Rebecca Hendin / BuzzFeed

A lop-sided focus on girls?

According to the Pakistan Demographic and Health Survey (PDHS) 2012-2013, only 16% of men have completed more than secondary level of education.

Unlike many of the young men, the girls in Lyari are focused and are better students, says Nadeem Ghazi, a peace activist from the area who works on peace-building through education from the forum of his organization Peace Education Welfare Organization(PEWO). “Girls are more motivated to get an education,” he says. “Boys come under a lot of unhealthy outside influence.”

If boys are a problem, they must be engaged as part of the solution, says Rujuta Teredesai, co-founder and executive director of a social enterprise called Equal Community Foundation (ECF) dedicated to engaging men to end violence and discrimination against women.

According to Teredesai, development projects are focusing on girls because girls are not able to access enough opportunities for education and training. “However, if we exclude boys, we are not addressing some of the root causes; we might be creating a bigger problem.”

Experts say that a lack of focus on young men will actually set back the programs that focus on empowering women.

“All of the gains we have made for women and children can be reversed if we don’t pay attention to what is happening, or not happening, to young men,” says Leith Greenslade, vice chair, MDG Health Alliance and Office of the UN Special Envoy for Financing the Health MDGs. Greenslade says rising numbers of young, uneducated men without job prospects can be distracted by violent, anti-woman ideologies. “These ideologies can lead to civil unrest that can destabilize entire societies. Once the level of violence rises to these levels, we see the gains for women and girls unravel quickly.”

Rebecca Hendin / BuzzFeed

Talking solutions

Teredesai says that work with boys should be done in three major areas: Engaging them as allies, providing them with opportunity to learn about these issues, and catering to their needs.

“None of these approaches can work in isolation,” she says.

And according to Mossarat, the answer to how young men can be mitigated from being recruited into violence and radicalization lies in preventive measures taken before the damage is done.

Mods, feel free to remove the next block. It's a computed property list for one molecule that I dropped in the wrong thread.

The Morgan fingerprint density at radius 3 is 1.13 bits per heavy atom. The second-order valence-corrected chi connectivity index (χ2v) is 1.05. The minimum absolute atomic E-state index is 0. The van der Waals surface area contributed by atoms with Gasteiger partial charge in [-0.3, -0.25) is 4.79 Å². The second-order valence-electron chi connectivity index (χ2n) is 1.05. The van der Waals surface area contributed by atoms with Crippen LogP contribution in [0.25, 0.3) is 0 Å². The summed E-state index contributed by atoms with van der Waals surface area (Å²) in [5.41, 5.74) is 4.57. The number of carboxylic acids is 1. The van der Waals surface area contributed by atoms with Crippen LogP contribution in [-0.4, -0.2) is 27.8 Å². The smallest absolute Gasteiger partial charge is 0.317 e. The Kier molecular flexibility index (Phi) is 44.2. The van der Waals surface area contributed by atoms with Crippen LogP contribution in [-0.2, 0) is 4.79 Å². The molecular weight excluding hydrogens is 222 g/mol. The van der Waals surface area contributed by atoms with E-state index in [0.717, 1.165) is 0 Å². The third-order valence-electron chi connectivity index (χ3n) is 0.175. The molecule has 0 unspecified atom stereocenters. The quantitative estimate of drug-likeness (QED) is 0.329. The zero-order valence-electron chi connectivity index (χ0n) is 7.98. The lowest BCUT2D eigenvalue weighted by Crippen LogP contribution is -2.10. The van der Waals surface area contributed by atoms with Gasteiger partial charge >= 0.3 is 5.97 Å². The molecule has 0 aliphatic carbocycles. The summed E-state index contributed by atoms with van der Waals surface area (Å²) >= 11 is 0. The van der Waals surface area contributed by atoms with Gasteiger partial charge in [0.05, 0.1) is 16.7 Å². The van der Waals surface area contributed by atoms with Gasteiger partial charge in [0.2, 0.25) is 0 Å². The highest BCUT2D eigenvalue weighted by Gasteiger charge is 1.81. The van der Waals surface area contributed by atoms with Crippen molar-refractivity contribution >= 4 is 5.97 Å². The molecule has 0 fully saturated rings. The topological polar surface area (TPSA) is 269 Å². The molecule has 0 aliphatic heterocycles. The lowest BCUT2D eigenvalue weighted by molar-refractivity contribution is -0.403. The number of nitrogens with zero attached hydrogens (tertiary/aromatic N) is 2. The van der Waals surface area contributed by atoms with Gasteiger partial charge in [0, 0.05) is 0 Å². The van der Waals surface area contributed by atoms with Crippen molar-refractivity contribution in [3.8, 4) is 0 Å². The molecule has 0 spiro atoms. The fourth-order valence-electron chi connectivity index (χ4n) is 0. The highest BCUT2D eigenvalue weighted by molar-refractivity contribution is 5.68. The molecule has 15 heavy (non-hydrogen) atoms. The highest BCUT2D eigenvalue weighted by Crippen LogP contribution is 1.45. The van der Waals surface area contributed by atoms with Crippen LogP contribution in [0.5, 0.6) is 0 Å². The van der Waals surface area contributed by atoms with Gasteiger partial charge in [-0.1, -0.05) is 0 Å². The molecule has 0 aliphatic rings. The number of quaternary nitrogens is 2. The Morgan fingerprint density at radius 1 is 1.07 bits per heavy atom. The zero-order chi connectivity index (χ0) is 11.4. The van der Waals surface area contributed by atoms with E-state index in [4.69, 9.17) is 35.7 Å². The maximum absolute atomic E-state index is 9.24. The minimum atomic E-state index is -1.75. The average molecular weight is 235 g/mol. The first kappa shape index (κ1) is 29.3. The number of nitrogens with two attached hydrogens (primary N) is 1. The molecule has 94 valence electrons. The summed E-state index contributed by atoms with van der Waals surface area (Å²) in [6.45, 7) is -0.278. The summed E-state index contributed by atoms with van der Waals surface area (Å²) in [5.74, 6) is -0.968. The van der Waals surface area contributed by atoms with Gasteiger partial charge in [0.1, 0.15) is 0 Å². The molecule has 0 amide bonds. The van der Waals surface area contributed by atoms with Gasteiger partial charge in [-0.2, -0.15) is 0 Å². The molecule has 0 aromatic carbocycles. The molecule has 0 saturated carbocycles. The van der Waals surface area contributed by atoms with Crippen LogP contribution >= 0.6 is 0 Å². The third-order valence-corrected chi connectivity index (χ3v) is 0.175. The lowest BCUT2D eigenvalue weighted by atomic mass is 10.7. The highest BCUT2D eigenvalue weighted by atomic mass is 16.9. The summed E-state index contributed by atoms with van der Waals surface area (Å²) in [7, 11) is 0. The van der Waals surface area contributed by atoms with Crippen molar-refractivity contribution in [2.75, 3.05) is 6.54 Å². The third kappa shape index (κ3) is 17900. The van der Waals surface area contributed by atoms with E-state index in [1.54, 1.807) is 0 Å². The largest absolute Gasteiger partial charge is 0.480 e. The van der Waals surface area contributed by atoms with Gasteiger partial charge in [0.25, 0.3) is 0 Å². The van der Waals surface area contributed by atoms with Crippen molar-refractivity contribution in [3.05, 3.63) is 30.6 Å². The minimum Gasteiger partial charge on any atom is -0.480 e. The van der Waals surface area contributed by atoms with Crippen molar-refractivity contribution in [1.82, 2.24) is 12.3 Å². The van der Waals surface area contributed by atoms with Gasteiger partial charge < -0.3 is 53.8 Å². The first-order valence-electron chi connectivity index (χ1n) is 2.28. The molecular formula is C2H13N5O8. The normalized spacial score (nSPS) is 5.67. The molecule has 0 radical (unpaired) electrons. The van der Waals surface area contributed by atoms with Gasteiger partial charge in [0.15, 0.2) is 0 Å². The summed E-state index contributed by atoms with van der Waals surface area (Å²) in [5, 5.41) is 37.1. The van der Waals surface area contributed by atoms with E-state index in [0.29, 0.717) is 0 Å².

“We need vigilant communities in society. We need the media to play its role to spread awareness. And we need parents to allow their sons to talk to them about everything,” Mossarat says.

“Because once they get inducted into violence, get radicalized and are caught in that web, it is a tumultuous task to bring them back.”

One month later: Remembering the drowned

Published: September 5, 2014

Sixteen-year-old Omar Zaib was one of the 40 who drowned at Seaview on July 30. For his family, the pain is still fresh, even though the tragedy is no longer in the news. PHOTO: ATHAR KHAN/EXPRESS

Sixteen-year-old Omar Zaib was one of the 40 who drowned at Seaview on July 30. For his family, the pain is still fresh, even though the tragedy is no longer in the news. PHOTO: ATHAR KHAN/EXPRESSSixteen-year-old Omar Zaib was one of the 40 who drowned at Seaview on July 30. For his family, the pain is still fresh, even though the tragedy is no longer in the news. PHOTO: ATHAR KHAN/EXPRESS
KARACHI: He left home to celebrate Eidul Fitr with five of his friends. Three of them never came back.

Sixteen-year-old Omar Zaib was one of the 40 who drowned at Seaview on July 30. For his family, the pain is still fresh, even though the tragedy is no longer in the news.